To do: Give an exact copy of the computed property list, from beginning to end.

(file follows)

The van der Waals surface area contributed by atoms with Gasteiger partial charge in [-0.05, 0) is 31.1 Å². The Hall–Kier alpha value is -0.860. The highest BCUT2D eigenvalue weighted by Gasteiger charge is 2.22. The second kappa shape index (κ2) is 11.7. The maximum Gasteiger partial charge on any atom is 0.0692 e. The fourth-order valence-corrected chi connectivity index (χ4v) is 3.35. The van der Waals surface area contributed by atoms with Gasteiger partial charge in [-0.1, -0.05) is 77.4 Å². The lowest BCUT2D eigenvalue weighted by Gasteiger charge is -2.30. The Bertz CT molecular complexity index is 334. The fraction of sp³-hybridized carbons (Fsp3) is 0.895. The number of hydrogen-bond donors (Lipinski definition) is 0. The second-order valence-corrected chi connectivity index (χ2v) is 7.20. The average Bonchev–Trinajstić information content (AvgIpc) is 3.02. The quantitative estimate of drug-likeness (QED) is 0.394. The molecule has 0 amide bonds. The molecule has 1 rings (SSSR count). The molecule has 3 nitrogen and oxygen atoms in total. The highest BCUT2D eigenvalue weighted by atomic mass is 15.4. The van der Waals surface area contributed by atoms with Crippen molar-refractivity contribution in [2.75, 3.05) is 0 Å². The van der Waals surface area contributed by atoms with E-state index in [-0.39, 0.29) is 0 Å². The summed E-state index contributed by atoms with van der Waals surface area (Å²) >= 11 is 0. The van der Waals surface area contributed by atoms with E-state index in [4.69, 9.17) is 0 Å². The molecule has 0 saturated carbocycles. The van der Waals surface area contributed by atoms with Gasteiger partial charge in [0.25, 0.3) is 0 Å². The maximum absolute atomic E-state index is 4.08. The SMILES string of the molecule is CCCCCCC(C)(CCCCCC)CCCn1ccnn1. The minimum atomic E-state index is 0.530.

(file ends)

The van der Waals surface area contributed by atoms with Gasteiger partial charge in [-0.05, 0) is 31.1 Å². The Hall–Kier alpha value is -0.860. The highest BCUT2D eigenvalue weighted by Gasteiger charge is 2.22. The second kappa shape index (κ2) is 11.7. The maximum Gasteiger partial charge on any atom is 0.0692 e. The fourth-order valence-corrected chi connectivity index (χ4v) is 3.35. The van der Waals surface area contributed by atoms with Gasteiger partial charge in [-0.1, -0.05) is 77.4 Å². The lowest BCUT2D eigenvalue weighted by Gasteiger charge is -2.30. The Bertz CT molecular complexity index is 334. The fraction of sp³-hybridized carbons (Fsp3) is 0.895. The number of hydrogen-bond donors (Lipinski definition) is 0. The second-order valence-corrected chi connectivity index (χ2v) is 7.20. The average Bonchev–Trinajstić information content (AvgIpc) is 3.02. The quantitative estimate of drug-likeness (QED) is 0.394. The molecule has 0 amide bonds. The molecule has 1 rings (SSSR count). The molecule has 3 nitrogen and oxygen atoms in total. The highest BCUT2D eigenvalue weighted by atomic mass is 15.4. The van der Waals surface area contributed by atoms with Crippen molar-refractivity contribution in [2.75, 3.05) is 0 Å². The van der Waals surface area contributed by atoms with E-state index in [-0.39, 0.29) is 0 Å². The summed E-state index contributed by atoms with van der Waals surface area (Å²) >= 11 is 0. The van der Waals surface area contributed by atoms with E-state index in [4.69, 9.17) is 0 Å². The molecule has 0 saturated carbocycles. The van der Waals surface area contributed by atoms with Gasteiger partial charge in [0.25, 0.3) is 0 Å². The maximum absolute atomic E-state index is 4.08. The SMILES string of the molecule is CCCCCCC(C)(CCCCCC)CCCn1ccnn1. The minimum atomic E-state index is 0.530.